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The Most Important Points From Twitter's IPO Road Show

Twitter is hitting the road today to make the case for its stock to investors. Here are some of the most important details from the road show.

Posted on October 25, 2013, at 11:04 a.m. ET

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Twitter has started its IPO road show, in which it will make the case for why investors should buy in to Twitter at an $11.1 billion valuation.

The company set a price range for its IPO on Thursday, between $17 and $20, and is selling only a small number of shares at that price relative to some other IPOs. At such a discount, it's a safe bet to avoid the fate of Facebook, which dealt with nearly a full year of discussion about its IPO being a "disaster."

The company is expected to price its IPO around the week of Nov. 4. Here are a few of the important slides from the company's road show presentation.

There are no insiders selling shares in this offering, which is quite different from when Facebook went public. It's a good show of faith by existing investors.

Most of Twitter's employees are still in San Francisco, but the company is pretty widespread.

Obviously, the opportunity for brands is huge on Twitter because of the ability to have a direct connection, CEO Dick Costolo says.

In Q3, Twitter had 48 billion impressions of Tweets off Twitter's main properties — meaning the overall reach is higher than its true user base.

For example, most Americans have heard about Twitter through its reach, not through Twitter proper.

And "platform partners" basically consists of the universe of people producing content for and extracting content from Twitter.

Then there's Twitter Cards, in which the 140-character limit has "become a caption for a canvas" for Twitter's platform partners, Costolo says.

The obvious use case is television.

In June, 60% of primetime television shows used Twitter.

And Twitter is able to control conversation around those TV events.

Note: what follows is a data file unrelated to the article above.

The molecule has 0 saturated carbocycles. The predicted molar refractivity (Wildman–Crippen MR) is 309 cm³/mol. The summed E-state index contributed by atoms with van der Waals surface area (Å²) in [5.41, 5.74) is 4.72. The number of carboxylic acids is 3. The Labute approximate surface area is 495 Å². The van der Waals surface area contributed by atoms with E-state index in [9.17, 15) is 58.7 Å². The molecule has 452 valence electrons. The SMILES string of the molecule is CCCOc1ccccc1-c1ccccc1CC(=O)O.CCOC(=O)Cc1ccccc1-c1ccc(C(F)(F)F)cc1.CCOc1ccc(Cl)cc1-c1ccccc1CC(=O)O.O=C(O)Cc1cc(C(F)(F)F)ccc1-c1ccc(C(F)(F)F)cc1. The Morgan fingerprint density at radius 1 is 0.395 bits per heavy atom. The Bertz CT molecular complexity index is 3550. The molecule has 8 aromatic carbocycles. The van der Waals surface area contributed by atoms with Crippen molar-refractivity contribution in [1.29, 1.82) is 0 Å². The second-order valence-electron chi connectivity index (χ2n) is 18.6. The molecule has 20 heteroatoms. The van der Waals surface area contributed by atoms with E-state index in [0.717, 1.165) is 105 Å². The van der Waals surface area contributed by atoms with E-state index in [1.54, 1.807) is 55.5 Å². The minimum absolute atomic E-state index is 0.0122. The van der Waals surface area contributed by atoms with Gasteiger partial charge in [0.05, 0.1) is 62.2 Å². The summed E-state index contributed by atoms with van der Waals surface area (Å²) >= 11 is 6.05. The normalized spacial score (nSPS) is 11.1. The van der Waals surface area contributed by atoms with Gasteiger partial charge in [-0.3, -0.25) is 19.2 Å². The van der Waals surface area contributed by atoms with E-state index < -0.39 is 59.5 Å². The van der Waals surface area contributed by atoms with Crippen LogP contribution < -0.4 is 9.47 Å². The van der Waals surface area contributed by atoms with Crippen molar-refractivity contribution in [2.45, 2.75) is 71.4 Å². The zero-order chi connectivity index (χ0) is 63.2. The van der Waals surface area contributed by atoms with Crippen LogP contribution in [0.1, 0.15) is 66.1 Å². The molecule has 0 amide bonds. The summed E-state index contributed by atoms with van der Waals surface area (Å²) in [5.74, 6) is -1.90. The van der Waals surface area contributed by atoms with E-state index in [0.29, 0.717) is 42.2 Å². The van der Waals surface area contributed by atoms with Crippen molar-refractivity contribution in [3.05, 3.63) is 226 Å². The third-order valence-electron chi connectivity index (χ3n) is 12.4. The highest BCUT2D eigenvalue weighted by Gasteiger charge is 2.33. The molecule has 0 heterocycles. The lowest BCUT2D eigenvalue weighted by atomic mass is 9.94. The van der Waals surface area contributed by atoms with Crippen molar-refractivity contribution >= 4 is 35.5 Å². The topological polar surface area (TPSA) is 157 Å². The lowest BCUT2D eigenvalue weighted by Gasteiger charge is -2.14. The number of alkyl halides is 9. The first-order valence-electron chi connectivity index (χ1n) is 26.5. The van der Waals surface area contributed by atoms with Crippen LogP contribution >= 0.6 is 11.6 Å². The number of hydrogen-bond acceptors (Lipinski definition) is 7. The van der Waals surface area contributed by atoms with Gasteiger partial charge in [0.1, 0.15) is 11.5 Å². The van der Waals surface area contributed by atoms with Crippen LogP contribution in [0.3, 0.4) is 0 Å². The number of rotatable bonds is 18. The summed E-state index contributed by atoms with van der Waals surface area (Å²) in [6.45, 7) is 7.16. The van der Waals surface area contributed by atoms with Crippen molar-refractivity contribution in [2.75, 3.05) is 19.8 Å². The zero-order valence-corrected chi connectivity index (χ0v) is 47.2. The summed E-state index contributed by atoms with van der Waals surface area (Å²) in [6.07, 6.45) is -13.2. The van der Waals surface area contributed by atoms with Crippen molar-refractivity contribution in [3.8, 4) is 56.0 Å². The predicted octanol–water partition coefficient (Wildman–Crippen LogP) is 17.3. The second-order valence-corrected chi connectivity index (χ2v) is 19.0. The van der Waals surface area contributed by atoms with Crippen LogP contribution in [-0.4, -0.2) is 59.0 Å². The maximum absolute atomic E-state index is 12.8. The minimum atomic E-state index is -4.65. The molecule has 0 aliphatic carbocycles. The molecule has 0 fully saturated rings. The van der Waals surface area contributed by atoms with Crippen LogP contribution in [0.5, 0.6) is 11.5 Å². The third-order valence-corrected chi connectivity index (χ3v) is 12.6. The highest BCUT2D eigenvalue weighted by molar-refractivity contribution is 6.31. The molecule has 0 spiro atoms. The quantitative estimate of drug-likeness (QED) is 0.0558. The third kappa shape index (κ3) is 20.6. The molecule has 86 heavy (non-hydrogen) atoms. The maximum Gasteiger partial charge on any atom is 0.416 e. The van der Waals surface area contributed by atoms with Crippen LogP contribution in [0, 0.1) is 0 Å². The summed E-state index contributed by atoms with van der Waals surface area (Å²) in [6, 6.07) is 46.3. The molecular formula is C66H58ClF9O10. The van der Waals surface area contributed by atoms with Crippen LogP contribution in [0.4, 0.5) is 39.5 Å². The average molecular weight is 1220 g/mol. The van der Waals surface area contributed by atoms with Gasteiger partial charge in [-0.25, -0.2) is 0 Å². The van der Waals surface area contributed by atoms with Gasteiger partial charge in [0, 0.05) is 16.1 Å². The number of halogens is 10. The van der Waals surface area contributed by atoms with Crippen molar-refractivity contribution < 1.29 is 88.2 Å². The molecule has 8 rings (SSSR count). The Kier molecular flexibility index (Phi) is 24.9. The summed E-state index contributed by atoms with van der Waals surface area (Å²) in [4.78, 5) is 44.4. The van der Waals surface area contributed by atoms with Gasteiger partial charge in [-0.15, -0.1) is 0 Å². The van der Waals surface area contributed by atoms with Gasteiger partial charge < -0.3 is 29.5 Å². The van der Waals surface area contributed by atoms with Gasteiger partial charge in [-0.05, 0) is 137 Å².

Twitter has a large number of media partners to ensure that it continues to control conversation around television events.

Twitter is also working with Nielsen to accurately gauge how big the conversation is on Twitter for a television event.

A majority of Twitter's advertising revenue comes from mobile devices — where promoted Tweets exist in timelines in the app.

And here are the tools Twitter can use to target ads to the right individual.

And when brands also create good content and seed it with promoted tweets, there's the opportunity for it to become exponentially larger if the tweet goes viral — bringing value to the brand at no additional cost.

There's a lot of room to grow, and Twitter is working on making its products easier to use to drive growth, Costolo says.

Twitter is working to become a "remote control" for TV with its new "Tune In" function.

Twitter already has 94 of the top 100 Ad Age advertisers on Twitter, Costolo says.

And here's the team, with a wide range of experience. "We had no idea that it would evolve to become the global, world-changing communications platform it has become," Costolo said.

"We are focused on growing our users," CFO Mike Gupta says. International is still growing faster than local users.

Here's the basic monetization layout for its 230-million-plus user base.

Timeline views per user, however, are not growing all that quickly.

And U.S. users monetize better than international users. This isn't all that surprising and is common among many ad-driven companies.

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